Now, let’s take a look at damage,
because then in our world of psychology
and neuroscience, anytime you want
to try to understand function,
damage is a great way to
understand what happens if you
remove the ability of that brain
structure to work correctly.
So, one area that we’re going to look at is Broca’s area.
So it’s located in the left
hemisphere of the frontal lobe.
It’s indicated here
as you can see.
And it’s involved in the complicated
process of speech production.
So, actually, expressing what you want
to say and put in the words together.
So, you can have injury or a
disorder called “Broca’s aphasia”
where you actually lose
the ability to speak.
So, you know, what you want to say
but you’re unable to communicate it.
And it’ll come out as
grunts or, you know, weird
phonetic sounds but they don’t
actually mean anything.
So, you’ll see this in times where
there’s stroke or trauma to the brain.
They’ve damaged Broca’s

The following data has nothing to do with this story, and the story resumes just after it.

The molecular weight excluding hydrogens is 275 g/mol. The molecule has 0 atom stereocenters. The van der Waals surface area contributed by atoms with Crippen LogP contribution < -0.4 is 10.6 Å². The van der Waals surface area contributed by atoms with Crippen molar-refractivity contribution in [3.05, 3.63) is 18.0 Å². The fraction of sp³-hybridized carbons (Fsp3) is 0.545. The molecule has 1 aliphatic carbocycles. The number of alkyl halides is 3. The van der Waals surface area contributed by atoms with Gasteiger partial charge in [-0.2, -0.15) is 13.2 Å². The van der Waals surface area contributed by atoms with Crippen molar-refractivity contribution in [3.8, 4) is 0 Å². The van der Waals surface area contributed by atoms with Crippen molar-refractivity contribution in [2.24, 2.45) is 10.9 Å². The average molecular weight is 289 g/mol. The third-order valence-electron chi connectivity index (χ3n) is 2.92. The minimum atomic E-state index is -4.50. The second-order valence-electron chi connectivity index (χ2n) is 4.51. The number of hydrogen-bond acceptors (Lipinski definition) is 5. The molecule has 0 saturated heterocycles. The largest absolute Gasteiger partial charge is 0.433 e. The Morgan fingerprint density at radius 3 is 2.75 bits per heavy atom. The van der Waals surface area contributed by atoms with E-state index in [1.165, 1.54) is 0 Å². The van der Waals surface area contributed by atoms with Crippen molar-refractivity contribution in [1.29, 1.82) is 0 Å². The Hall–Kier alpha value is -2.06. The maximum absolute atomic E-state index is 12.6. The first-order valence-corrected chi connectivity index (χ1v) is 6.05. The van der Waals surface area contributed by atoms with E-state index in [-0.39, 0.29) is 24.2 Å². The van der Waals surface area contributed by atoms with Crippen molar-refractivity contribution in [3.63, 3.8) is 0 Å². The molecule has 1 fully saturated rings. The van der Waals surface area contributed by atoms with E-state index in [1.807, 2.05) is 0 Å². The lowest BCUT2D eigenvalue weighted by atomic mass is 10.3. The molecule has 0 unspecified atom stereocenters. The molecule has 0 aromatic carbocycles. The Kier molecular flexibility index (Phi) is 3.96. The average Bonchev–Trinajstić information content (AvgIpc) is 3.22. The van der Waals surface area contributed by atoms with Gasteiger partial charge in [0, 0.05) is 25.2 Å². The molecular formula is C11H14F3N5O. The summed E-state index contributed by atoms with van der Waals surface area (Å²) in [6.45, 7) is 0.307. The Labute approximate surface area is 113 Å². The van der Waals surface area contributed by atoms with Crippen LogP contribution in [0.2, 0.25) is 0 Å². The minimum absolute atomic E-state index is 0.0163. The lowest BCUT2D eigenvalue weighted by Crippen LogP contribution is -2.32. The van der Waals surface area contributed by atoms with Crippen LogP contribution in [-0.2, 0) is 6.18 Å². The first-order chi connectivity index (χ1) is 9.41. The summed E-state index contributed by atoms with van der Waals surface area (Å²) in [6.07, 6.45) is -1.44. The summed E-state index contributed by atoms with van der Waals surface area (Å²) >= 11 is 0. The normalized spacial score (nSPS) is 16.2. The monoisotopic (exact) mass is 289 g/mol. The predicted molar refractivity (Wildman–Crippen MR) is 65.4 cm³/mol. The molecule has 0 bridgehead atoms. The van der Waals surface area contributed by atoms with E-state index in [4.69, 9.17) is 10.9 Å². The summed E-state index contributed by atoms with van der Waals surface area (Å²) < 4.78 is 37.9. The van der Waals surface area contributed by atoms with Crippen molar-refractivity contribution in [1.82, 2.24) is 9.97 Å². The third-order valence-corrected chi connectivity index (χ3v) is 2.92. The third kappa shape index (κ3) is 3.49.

area and, you know,
the poor patient is quite
they’re trying to say something and all
comes across is kind of grunts and moans.
Now, another area that’s of
interest is Wernicke’s area.
This is located in the
posterior section of
the temporal lobe in the
So, we all have one
And for most, it’s actually
the left hemisphere.
So in that area, the
Wernicke’s area found there,
if it’s involved in some kind of
damage, you see some deficiency.
So normally, this area
is involved in the
comprehension of speech
and written language.
So, understanding what
you’re saying and being able
to write, a lot of times,
what you’re thinking.
So, Wernicke’s aphasia or also
known as receptive aphasia is
loss of the ability to produce
intelligible, meaningful speech.
Now you can actually say words,
but the content of what you’re
saying doesn’t make any sense.
You’ll say words that kind
of don’t go together.
You’ll be like, “Tomorrow, tomato,
car, urination, underwear.”
And you’re kind of like, “Well, none
of those kind of makes any sense.”
Again, they have the
ability to speak,
but what they’re saying,
the content, is lacking.
So, we’ve kind of walk through the
different ways that we acquire language.
We’ve looked at how that set up.
We looked at cultural differences and
then we tied it all together by looking
at the parts of the brain that actually
help manage language and speech.